Editorial Columns

What Is Wrong With Wrestling Fans?

Shaun Pond takes a look at the issues surrounding the modern wrestling fan.

A disclaimer may be needed before launching headlong into this.

The points laid out in this article do not apply to all wrestling fans. Many simply love the sport and want to participate in the community in a positive way. However, there are just as many so-called fans who are a blight on the group and the reasons for this need to be explored.

It would be easy to just call out those who choose to troll performers on social media as being the worst of the bunch. Of course, they are awful but so too are they on the outside of the fanbase. Trolls are not looking to engage with wrestling but rather they are seeking validation through reactions to their immature nitwittery. It is those on the inside that are the real problem. Their overwhelming negativity towards everything that the major companies put out is a dampener for all fans and makes it nearly impossible for promotions to judge what people want as they decry things that they themselves have asked for.

Take, for instance, the main event of AEW Full Gear. The Lights Out Match contested by Jon Moxley and Kenny Omega was a vicious affair that saw barbed wire, broken glass, and plenty of blood make a return to wrestling action in the mainstream. A huge number of fans have been begging for a more edgy, violent product that harkens back to the Attitude Era and ECW, yet when they were catered to, they took to Twitter to dismiss the match as being too brutal. They suddenly didn’t want violence on a big stage anymore and seemed to be asking for the sanitary product that they have spent a decade hating.

You didn’t have to like the match; in fact, it wasn’t even a good match thanks to the hokey nature of the offence making it more horror slapstick than a Terry Funk throwback. But to be negative towards it based not on its quality, but rather its bloodshed is asinine, and it is no wonder that the WWE are reluctant to cave to fan demands for this kind of content if this is going to be the reaction.

It is not just in this respect that reactions to AEW and the Wednesday Night War have revealed a troublesome side to wrestling fans.

Looking at Twitter and other such sites you will quickly notice the tribalism of these people. They refuse to embrace the bounty they’ve been gifted and instead have decided to almost arbitrarily pick a side and doggedly defend it for no good reason. It is not criminal to enjoy everything that is available to you. You do not have to choose a team and act aggressively towards anything that isn’t said team. Yet that’s exactly what these people do, and it makes for a toxic environment for anyone that just wants to enjoy talking about wrestling with like-minded people.

Unfortunately, this focus on the two main companies and picking a side has led to the NWA’s new show, Powerrr, receiving far less viewers than it deserves. It still does well but it seems that these people are so busy extolling the virtues of their chosen company that they haven’t noticed that there is a new game in town who are offering something wholly unique in the modern era. What makes this both amusing and frustrating is these same people will often cry over the perceived lack of storytelling amongst the highflying members of more indy-centric rosters, and yet they’re ignoring a product that features largely old school styled wrestlers who rarely dive or take to the skies.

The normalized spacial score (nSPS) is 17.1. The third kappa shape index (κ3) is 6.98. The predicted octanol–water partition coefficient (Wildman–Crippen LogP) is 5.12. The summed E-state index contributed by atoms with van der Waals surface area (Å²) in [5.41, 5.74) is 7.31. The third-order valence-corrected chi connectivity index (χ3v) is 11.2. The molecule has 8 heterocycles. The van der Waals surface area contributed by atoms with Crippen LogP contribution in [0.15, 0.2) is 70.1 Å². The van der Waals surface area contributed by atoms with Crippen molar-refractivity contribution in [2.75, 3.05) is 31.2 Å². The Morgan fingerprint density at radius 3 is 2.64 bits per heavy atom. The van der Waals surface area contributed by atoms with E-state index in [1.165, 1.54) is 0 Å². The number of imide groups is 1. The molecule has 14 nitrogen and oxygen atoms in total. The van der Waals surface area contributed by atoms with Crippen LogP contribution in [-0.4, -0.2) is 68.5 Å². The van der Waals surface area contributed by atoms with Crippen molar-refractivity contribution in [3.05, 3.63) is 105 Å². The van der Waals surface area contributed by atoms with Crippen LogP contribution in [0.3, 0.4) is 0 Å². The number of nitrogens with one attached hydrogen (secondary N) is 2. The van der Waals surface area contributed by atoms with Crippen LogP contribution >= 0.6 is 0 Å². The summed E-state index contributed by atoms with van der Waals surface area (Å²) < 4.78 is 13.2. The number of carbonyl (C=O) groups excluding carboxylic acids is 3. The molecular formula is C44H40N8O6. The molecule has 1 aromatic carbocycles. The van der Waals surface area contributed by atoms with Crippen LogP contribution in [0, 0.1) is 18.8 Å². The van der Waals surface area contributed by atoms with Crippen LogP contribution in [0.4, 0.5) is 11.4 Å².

Limiting oneself in this way is incomprehensibly stupid and it does a disservice to the wrestling business too. Stepping outside of their bubble may well allow these individuals to discover a whole new world of sports entertainment to delight in, but they won’t do it because of misguided ‘loyalty’.

Returning to the point of not being pleased even when being given exactly what they’ve asked for; CM Punk returned to TV recently.

For the last six years arenas have been filled with chants of “CM Punk” as both a form of protest and a siren call to lure the wayward Straightedge Superstar back home. Now, he is finally back albeit in the guise of a talk show panel member of WWE Backstage. Still though, it is a step in the right direction and allows Punk fans to hear him talk about the WWE once more. The reaction to his return after years of wanting him back? To accuse him of selling out.

Punk was, as it turns out, an excuse for these people to moan incessantly. He was never going to come back so it was something they could channel their negativity towards indefinitely. Now he is back they can’t do that anymore and so, to them, he has outlived his usefulness.

These people may not make up a majority of fans, but they are by far the most vocal. It can feel as though they are the only voices out there and that is a real shame. Perhaps the onus is on us to ignore them. To bring more positivity into the community and expel those who seek only to spread their bile. Sadly, it is not so easily done, as we all know.

Wrestling is in a boom period right now in terms of quality and variety. There is something for everyone and many of us are revelling in that. It’s a shame that these people can’t get out of their own way and just enjoy it too.

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You can find the author of this article on Twitter @Impers0nalJesus. Thanks for reading!


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